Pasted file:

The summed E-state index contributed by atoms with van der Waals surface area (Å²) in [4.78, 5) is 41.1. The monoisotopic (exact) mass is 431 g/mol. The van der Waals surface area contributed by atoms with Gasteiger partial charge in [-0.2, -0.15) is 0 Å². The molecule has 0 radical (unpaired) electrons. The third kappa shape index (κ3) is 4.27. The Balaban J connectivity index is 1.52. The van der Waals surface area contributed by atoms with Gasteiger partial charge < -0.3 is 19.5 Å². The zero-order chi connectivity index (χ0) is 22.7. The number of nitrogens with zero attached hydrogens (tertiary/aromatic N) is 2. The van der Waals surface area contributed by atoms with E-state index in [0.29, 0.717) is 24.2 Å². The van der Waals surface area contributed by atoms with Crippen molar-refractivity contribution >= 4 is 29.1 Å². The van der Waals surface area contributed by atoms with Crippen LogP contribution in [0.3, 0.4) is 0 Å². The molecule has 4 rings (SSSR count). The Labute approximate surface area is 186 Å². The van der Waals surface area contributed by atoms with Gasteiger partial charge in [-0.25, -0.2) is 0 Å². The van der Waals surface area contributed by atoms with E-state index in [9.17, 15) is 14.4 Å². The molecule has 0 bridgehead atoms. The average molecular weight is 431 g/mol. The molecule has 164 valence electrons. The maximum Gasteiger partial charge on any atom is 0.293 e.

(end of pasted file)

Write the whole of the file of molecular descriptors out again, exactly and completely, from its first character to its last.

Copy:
The summed E-state index contributed by atoms with van der Waals surface area (Å²) in [4.78, 5) is 41.1. The monoisotopic (exact) mass is 431 g/mol. The van der Waals surface area contributed by atoms with Gasteiger partial charge in [-0.2, -0.15) is 0 Å². The molecule has 0 radical (unpaired) electrons. The third kappa shape index (κ3) is 4.27. The Balaban J connectivity index is 1.52. The van der Waals surface area contributed by atoms with Gasteiger partial charge < -0.3 is 19.5 Å². The zero-order chi connectivity index (χ0) is 22.7. The number of nitrogens with zero attached hydrogens (tertiary/aromatic N) is 2. The van der Waals surface area contributed by atoms with E-state index in [0.29, 0.717) is 24.2 Å². The van der Waals surface area contributed by atoms with Crippen molar-refractivity contribution >= 4 is 29.1 Å². The van der Waals surface area contributed by atoms with Crippen LogP contribution in [0.3, 0.4) is 0 Å². The molecule has 4 rings (SSSR count). The Labute approximate surface area is 186 Å². The van der Waals surface area contributed by atoms with Gasteiger partial charge in [-0.25, -0.2) is 0 Å². The van der Waals surface area contributed by atoms with E-state index in [9.17, 15) is 14.4 Å². The molecule has 0 bridgehead atoms. The average molecular weight is 431 g/mol. The molecule has 164 valence electrons. The maximum Gasteiger partial charge on any atom is 0.293 e.